The Sparkle Dun is almost a dry fly. The deer hair that acts as the wings keeps this fly higher in the water column. It will take on water and fall in the water column, so don’t worry.
If you’re fishing fast water filled with obstructions, throw the sparkle dun. The extra material that keeps this higher in the column is useful in these situations. Emerging patterns that quickly sink are difficult to fish in broken water.
They’ll find themselves snagged and in all sorts of trouble. Fish will sit in the riffles and still feed on the dry flies. While the rises are more difficult to see due to the fast water, you can guarantee they’re there.
There are few guarantees in fly fishing. But if emerging flies are going to work, you can bet this one is money.
The Klinkhammer is much more famous in Europe than it is in the United States. It works both as an emerging fly as well as an attractor fly. Emerging flies can work very well as searching flies.
In the midst of a hatch or later in the afternoon when you aren’t quite sure what is happening, throw on the Klinkhammer. This will cover quite a bit of water and give you a better idea of what the fish are wanting.
There are many days when you aren’t going to be sure what the fish want. If you know that you have a few patterns that are going to help you search, then add this to the list. Fly fishing is a fun game of hide and seek! The fish are extremely good at it so it’s good to provide yourself an edge.
LaFontaine Sparkle Pupa
It’s not easy to tie caddis emerger patterns. Caddis flies actually stay in a “bubble” when they’re emerging patterns. The bubble usually bursts once it is in fresh air, but when these flies get stuck in the film, the sack will not burst.
The Sparkle Caddis Pupa keeps a bit of that bubble, but also shows the wings. It’s a nice mixture. Caddis fly fishing is some of the most fun fishing you can do. I’ll throw one of these flies if I’m getting too anxious for the hatch.
I’ll likely get lucky a few times and land some fish before the hatch begins. This is another great search pattern if you’re wondering what the fish want to eat. The extra bit of flash is a nice touch for this fly.
You can find this pattern anywhere between size 12-20. I like to throw a size 16. Size 20 flies are difficult to maneuver and I don’t have as much success on flies that small. However, the 16 is a great spot to meet in the middle.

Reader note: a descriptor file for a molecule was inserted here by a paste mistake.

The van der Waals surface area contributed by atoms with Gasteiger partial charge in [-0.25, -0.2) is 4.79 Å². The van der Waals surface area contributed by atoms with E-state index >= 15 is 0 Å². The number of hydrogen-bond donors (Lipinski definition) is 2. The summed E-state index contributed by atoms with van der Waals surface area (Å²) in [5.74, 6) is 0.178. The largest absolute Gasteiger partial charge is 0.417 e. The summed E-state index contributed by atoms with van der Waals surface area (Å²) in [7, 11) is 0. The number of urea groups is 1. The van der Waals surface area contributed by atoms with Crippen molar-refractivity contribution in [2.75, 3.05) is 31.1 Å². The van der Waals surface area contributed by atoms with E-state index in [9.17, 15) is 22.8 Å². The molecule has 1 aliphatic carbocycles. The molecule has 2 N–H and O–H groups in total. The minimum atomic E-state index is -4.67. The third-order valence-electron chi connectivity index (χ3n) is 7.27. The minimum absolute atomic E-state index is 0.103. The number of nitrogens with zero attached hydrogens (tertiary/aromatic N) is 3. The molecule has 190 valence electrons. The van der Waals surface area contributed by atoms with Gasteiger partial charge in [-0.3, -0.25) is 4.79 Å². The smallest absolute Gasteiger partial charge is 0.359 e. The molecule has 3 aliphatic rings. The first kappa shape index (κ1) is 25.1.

Birchell’s Hatching Midge
Midge patterns are some of the most common emergers you can find. They’re easy to tie and the most prevalent. However, Birchell’s emerging pattern is a wonderful fly.
If you are a big fan of tailwaters, this is a fly that you must have in your box. The cold water makes it easy for flies to hatch, but this is a nice balance that will land you quite a few fish. If you’re debating between two different midge emerger patterns, always choose this one.
The Barr Emerger is almost a representation of a nymph. The only thing that is missing is a beadhead near the eye of the hook. This fly will fluctuate in the water column. If you want a searching pattern, this is a wonderful option.
The darker colors make it a wonderful option in dark water. Fish this fly at the tail end of runoff season. It’ll make your life a bit easier. Focus on the banks of the streams and rivers. Let this one float along the bank and see what you can uncover.
Parachute Caddis Emerger
The Parachute Caddis Emerger fly looks confused. It’s essentially a traditional caddis pattern with some of the “bubble” attached. This is a smart fly to use when you know the flies are hatching, but it’s early.
This gives you the best of worlds. I like to throw this fly for the entirety of a hatch. The fish aren’t too picky and are willing to eat it regardless of the time in the hatch. You can find these anywhere from size 12-20. Also, the olive color is the best option!
I own all colors of this pattern and olive is far and away the most productive.
Gear To Use When Fishing With Emergers
When you’re fishing with emergers, you need to be sure that you can have some finesse with your casts. However, if you know there are some larger fish in the water you’re in, be sure that you have enough power to land these fish. It’s a healthy balance!
Your rod must be able to lay down a fly softly. The size of the rod isn’t as important as your confidence. We all own rods that we love. Wherever someone tells us to cast, we can do it. This is the rod you need to use when fishing with emerger patterns.
However, a 4 or 5-weight is going to be your best option if you had to choose. They have some power, but still allow you to make soft casts.
Your reel has to match your rod. Balance is key for accurate casts. If you’re being weighed down by the balance of your rod, check your reel. You can’t go more than one size larger or smaller than your rod.
For example, if you use a 5-weight rod your reel must either be a 4 or 6-weight. Also, make sure that you purchase a large arbor reel. Even if you aren’t targeting extremely large fish, a large arbor will give you peace of mind.
I have found myself in plenty of situations where I’m not too confident in how much line I have on my reel. I decided to make a change and buy all large arbor reels. I haven’t lost a fish due to a lack of line yet.
Emerging patterns and line choice can be tricky. What I usually do is use a floating line. Since we want these flies to sit a little below the surface, people are tempted to use weight forward lines.